Prenatal stress produces sex differences in nest odor preference

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Prenatal stress (PS) and early postnatal environment may alter maternal care. Infant rats learn to identify their mother through the association between maternal care and familiar odors. Female Wistar rats were exposed to restraint stress for 30. min, 4 sessions per day, in the last 7. days of pregnancy. At birth, pups were cross-fostered and assigned to the following groups: prenatal non-stressed mothers raising non-stressed pups (NS:NS), prenatal stressed mothers raising non-stressed pups (S:NS), prenatal non-stressed mothers raising stressed pups (NS:S), prenatal stressed mothers raising stressed pups (S:S). Maternal behaviors were assessed during 6 postpartum days. On postnatal day (PND) 7, the behavior of male and female pups was analyzed in the odor preference test; and noradrenaline (NA) activity in olfactory bulb (OB) was measured. The results showed that restraint stress increased plasma levels of corticosterone on gestational day 15. After parturition, PS reduced maternal care, decreasing licking the pups and increasing frequency outside the nest. Female pups from the NS:S, S:NS, S:S groups and male pups from the S:S group showed no nest odor preference. Thus, at day 7, female pups that were submitted to perinatal interventions showed more impairment in the nest odor preference test than male pups. No changes were detected in the NA activity in the OB. In conclusion, repeated restraint stress during the last week of gestation reduces maternal care and reduces preference for a familiar odor in rat pups in a sex-specific manner. © 2011 Elsevier Inc.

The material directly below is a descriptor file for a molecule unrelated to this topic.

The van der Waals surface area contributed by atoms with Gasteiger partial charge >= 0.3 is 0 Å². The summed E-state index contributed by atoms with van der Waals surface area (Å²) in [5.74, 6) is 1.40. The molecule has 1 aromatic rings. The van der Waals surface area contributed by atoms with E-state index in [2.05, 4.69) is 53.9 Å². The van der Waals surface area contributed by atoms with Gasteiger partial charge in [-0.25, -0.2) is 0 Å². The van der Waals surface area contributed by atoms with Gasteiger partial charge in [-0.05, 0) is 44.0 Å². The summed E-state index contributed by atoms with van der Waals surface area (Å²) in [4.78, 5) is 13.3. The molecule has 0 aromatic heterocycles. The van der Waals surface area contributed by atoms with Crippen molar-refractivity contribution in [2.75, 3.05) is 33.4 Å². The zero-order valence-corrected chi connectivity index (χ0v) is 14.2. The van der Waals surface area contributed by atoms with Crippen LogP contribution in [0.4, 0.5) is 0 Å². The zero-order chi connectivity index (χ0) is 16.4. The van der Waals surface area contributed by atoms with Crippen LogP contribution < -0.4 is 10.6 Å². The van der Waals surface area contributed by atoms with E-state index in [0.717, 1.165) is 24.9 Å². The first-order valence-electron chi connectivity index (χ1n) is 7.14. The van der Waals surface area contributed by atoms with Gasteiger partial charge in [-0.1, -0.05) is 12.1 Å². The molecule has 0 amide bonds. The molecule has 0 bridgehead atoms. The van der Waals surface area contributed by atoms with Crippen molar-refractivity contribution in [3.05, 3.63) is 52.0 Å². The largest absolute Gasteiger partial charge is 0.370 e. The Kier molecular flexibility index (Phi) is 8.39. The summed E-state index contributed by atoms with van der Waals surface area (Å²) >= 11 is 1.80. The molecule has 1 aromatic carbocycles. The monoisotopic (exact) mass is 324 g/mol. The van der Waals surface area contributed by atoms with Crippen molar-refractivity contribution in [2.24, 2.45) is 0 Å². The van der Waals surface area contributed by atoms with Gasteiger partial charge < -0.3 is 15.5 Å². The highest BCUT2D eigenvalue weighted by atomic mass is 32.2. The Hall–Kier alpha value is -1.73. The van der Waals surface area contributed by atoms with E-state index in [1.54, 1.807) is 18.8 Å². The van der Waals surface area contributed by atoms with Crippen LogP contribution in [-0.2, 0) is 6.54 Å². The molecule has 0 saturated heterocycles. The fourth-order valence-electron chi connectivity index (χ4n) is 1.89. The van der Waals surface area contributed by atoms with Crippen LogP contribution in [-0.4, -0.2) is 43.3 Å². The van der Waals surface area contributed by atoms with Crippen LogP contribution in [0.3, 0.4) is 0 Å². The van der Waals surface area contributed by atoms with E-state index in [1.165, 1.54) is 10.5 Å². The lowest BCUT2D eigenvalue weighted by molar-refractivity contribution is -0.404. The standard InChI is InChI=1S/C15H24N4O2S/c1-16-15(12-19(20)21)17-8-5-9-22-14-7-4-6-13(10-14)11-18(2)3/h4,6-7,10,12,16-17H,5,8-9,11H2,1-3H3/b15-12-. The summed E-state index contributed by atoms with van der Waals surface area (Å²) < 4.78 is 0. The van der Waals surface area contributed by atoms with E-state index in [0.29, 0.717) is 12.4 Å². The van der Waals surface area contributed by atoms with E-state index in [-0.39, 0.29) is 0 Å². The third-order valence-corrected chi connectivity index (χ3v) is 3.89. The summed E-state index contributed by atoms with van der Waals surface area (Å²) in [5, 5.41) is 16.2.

De Souza, M. A., Szawka, R. E., Centenaro, L. A., Diehl, L. A., & Lucion, A. B. (2012). Prenatal stress produces sex differences in nest odor preference. Physiology and Behavior, 105(3), 850–855.

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